All the reasons The Expanse’s “Gaugamela” was a complete masterpiece in storytelling

The Expanse Season 5 -- Courtesy of Amazon Prime Video
The Expanse Season 5 -- Courtesy of Amazon Prime Video /

The Expanse’s season 5 episode 4 shocker should be required viewing in every screenwriting class.

The awe-inspiring cliffhanger from The Expanse 503, “Mother,” yielded dividends in the fourth episode, culminating in one of the best installments the series has ever produced, if not the best in sci-fi. The fourth episode, “Gaugamela” — a reference to Alexander the Great’s impressive victory of the Persian Empire in 331 .B.C when he was outnumbered — was as close to a perfect episode as one will ever get. It was glorious, for many reasons, and not just for Christjen Avasarala’s (Shohreh Aghdashloo) magnificent ability to push the drama along with each splendiferous curse word.

Executive produced by Naren Shankar and Ty Franck and Daniel Abraham (original writers of the novels), The Expanse’s 504 delivered on every level, thanks to a tight, inspired script written by Dan Nowak and directed by Nick Gomez. It weaved in various plot points, giving each equal focus, without taking away from the intensity of the drama unfolding. All of the main characters are tackling their own stories in the fifth season, and this episode demonstrated the emotional weight of each of their separate tales, in one cohesive episode that really should be shown in every screenwriting course.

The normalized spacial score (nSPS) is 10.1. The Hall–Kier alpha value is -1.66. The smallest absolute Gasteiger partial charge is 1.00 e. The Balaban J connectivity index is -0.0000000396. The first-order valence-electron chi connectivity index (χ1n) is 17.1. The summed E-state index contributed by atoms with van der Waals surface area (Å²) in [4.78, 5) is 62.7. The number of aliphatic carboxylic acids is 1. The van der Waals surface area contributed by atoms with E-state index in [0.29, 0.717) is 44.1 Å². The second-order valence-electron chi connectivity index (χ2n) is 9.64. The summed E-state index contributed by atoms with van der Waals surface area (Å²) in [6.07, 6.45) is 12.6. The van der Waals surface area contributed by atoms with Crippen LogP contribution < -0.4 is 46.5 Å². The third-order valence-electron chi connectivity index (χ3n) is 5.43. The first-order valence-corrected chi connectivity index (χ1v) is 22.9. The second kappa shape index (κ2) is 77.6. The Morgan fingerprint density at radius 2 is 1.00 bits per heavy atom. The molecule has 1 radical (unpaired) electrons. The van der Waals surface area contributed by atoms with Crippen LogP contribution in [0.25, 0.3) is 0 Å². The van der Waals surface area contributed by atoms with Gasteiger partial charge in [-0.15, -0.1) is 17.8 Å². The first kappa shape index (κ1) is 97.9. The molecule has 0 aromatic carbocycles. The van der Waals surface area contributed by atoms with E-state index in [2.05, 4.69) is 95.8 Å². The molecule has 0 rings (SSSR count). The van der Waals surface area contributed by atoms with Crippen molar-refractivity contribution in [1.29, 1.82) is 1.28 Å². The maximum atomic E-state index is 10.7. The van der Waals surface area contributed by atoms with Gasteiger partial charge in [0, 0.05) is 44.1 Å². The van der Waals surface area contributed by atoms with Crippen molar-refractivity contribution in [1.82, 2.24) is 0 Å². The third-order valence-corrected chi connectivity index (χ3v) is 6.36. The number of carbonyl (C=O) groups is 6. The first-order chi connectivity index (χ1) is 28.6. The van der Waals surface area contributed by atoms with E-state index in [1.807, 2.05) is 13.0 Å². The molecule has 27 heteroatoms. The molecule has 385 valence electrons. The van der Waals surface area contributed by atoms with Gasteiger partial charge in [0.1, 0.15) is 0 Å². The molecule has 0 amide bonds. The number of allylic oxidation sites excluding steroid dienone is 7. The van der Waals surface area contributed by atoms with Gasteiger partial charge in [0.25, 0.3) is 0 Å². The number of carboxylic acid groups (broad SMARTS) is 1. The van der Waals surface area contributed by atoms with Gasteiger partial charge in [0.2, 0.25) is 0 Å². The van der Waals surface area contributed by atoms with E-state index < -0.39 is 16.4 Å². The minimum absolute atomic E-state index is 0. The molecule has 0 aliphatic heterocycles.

Bobbie and Alex uncovering the web of conspiracy

The developing bond between Bobbie Draper (Frankie Adams) and Alex Kamal (Cas Anvar) on The Expanse has been fun to watch. It’s clear they’re both helping each other deal with family issues and disappointment over Mars’ corruption. Although their plot didn’t pack as much of an emotional punch as, say, Christjen Avasarala’s quest to save the entire universe, their secret mission to uncover Mars’ collusion with the “free navy” of Marco Inaros’ (Keon Alexander) is an integral component of Inaros’ astounding success where other “belter” rebels have failed before.

The shocking twist at Tycho Station

The success of Marco Inaros’ spellbinding terrorist plan was further illustrated by how deep the belter spies had infiltrated what seemed like a meticulously managed Tycho Station run by earther Fred Johnson (Chad Coleman). The stunning events that took place on Tycho were also a direct attack on what Johnson was trying to build, a man who tried to atone for his past UN atrocities by working towards the betterment of belter conditions in the OPA.